Maintaining a complex mechanical system in this way is like putting a band-aid on a serious injury.  Without routine testing procedures there is no way of knowing what trouble lies ahead.  So why then, when it comes to a building’s HVAC system, which is mechanically very complex and represents a large investment, that routine maintenance is often put off or forgotten?

One reason is because in commercial buildings, heating and air conditioning systems are usually housed where they’re not readily seen, like on the roof or in a basement mechanical room.  Their location makes it easy to forget that like anything mechanical, they need attention.  The functions they perform are also easily taken for granted, until the system ceases to operate properly.

Quality mechanical contractors take a different approach to mechanical systems.  Due to lack of maintenance, many building owners are spending far too much on their HVAC systems and related costs such as higher energy bills, loss of production, emergency repairs, and ultimately, premature replacement.  Long-term success comes from the contractor sharing their customer’s concerns and providing a planned maintenance program that offers solutions.

Because HVAC systems are extremely complex, quality contractors provide experts in all facets of operations, ensuring their customers get the right person for the job and information on technological advances.  Regularly scheduled visits guarantee that the system is constantly monitored and maintained according to the manufacturer’s recommendations.  An offensive approach to maintaining such valuable equipment allows for budget control and just makes good business sense.

Monday, June 3, 2013

Establishing a Leadership Team from Within

Many companies get to a point where you have to have some lieutenants to help forward the mission.  So you corral your top talent, real stars who get it, care about the mission and yet, have been taught little, if any, leadership skills.  Maybe a couple of them served our great country through one of the armed forces, maybe one was the captain of the football team or the majorette in charge of the drill team in college.  But overall, we all grow up, refrain, most of us grow up having to learn leadership from in front of the keyboard, becoming a student teacher, which from what I gather is like the band scene in the movie “Roadhouse” where the crowd was throwing stuff at the band  or peering out of the windshield of a service vehicle.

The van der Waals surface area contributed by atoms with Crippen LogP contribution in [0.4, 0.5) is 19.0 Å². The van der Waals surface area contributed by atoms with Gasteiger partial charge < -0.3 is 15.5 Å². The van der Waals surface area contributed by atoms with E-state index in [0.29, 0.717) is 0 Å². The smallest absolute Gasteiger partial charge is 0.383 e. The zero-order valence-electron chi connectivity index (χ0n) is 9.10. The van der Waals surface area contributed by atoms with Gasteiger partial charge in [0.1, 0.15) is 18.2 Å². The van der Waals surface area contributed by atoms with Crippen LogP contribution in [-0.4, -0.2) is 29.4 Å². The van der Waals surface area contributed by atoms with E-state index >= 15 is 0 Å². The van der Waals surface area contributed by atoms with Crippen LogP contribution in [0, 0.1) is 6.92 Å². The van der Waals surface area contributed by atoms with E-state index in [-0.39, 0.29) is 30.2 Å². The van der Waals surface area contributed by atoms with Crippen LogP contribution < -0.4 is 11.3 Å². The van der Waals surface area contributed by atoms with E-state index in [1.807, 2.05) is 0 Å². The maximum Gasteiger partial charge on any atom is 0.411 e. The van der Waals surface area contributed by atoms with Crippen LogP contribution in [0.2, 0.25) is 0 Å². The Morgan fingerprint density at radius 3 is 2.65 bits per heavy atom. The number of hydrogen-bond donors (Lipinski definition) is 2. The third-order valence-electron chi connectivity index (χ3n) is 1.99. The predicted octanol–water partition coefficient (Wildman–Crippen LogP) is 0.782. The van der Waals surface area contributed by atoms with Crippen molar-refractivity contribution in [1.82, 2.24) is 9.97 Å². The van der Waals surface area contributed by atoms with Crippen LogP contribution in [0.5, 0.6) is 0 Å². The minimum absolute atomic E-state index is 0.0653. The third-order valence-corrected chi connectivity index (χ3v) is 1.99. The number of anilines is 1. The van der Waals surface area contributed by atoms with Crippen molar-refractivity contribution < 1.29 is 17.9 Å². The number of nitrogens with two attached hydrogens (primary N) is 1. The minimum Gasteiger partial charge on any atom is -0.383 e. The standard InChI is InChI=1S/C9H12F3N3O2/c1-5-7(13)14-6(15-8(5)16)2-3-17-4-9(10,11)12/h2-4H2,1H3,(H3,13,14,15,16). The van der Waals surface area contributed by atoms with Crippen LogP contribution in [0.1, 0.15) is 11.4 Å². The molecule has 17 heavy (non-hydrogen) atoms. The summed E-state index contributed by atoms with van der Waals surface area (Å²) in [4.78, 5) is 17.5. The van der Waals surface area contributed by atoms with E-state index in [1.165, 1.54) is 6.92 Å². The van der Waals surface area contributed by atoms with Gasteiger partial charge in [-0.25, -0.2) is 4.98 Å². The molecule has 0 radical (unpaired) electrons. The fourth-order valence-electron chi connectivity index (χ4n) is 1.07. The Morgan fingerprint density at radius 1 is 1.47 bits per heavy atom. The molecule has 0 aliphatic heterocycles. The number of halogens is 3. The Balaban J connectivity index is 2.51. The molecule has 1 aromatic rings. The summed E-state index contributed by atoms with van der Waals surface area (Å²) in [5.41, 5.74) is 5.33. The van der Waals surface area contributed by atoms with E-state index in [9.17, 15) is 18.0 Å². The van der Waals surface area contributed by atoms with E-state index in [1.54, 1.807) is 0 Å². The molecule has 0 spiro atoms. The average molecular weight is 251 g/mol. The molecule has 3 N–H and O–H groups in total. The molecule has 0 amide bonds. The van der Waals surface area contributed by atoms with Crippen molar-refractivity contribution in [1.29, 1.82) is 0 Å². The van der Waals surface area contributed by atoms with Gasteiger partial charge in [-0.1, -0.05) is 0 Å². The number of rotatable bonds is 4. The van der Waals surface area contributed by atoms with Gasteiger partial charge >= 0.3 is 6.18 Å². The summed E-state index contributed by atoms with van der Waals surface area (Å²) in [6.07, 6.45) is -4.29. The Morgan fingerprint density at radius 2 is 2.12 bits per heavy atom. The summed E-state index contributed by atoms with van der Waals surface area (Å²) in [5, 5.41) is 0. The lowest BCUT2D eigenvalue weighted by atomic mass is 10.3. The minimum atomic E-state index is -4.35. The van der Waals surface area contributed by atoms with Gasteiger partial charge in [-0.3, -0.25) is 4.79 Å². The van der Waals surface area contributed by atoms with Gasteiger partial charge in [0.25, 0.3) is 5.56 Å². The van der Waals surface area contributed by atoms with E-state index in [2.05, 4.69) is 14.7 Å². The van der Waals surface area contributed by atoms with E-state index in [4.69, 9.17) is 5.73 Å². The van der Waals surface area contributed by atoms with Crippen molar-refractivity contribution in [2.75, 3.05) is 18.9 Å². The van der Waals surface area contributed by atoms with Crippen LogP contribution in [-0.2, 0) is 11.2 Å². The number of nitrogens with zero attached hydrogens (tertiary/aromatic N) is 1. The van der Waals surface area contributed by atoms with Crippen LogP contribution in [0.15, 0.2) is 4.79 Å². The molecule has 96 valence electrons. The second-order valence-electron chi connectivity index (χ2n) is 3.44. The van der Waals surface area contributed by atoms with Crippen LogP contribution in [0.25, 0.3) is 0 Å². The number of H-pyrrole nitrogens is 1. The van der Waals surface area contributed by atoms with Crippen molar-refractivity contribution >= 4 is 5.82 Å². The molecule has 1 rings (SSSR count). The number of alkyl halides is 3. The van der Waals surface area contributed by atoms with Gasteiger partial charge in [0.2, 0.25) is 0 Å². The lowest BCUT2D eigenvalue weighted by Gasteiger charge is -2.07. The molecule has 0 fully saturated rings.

First step, get your core together and ask them what is it they want from a leadership position?  Most of the front line assassins simply do not know.  It isn’t that they do not want to help, it is simply that many people do not know what leadership looks like, sounds like or moreover, feels like to be sure.  Once you get them circled up, it does get easier, for me, we start simple and depending on your group, ours are mid-thirties with a wife/husband and two kids on average.  The amount of time that they can spend on personal development can be impaired fairly significantly until the kids are of a functional age and that the spouse of said employee or team member realizes that the effort by their partner may well indeed pay off later in life.  Learn how to deal with the DIMK’s (Dual Income Multiple Kid’s) group, they make up our future and current leaders.

As a male, I can attest to the fact that we on average do not mentally mature until we are in our mid thirties or at least 74.5% of us.  That isn’t a bad thing, it just is, deal with it, pace yourself, your expectations and work through it.  As a male doing what I can to serve the female members of our team, they do get it much faster, they also tend to have many more responsibilities than their hairier spouses, it all will come in time.  Just keep the faith, keep the energy flowing and work on your on expectations as to what you can expect from this next generation of EXCELLENT leaders you are shepherding.

Parting thought, Do Not Not Do This, It Is Important, We all need the next generation to be strong, keep the faith even on those days when you feel that ... whatever feeling.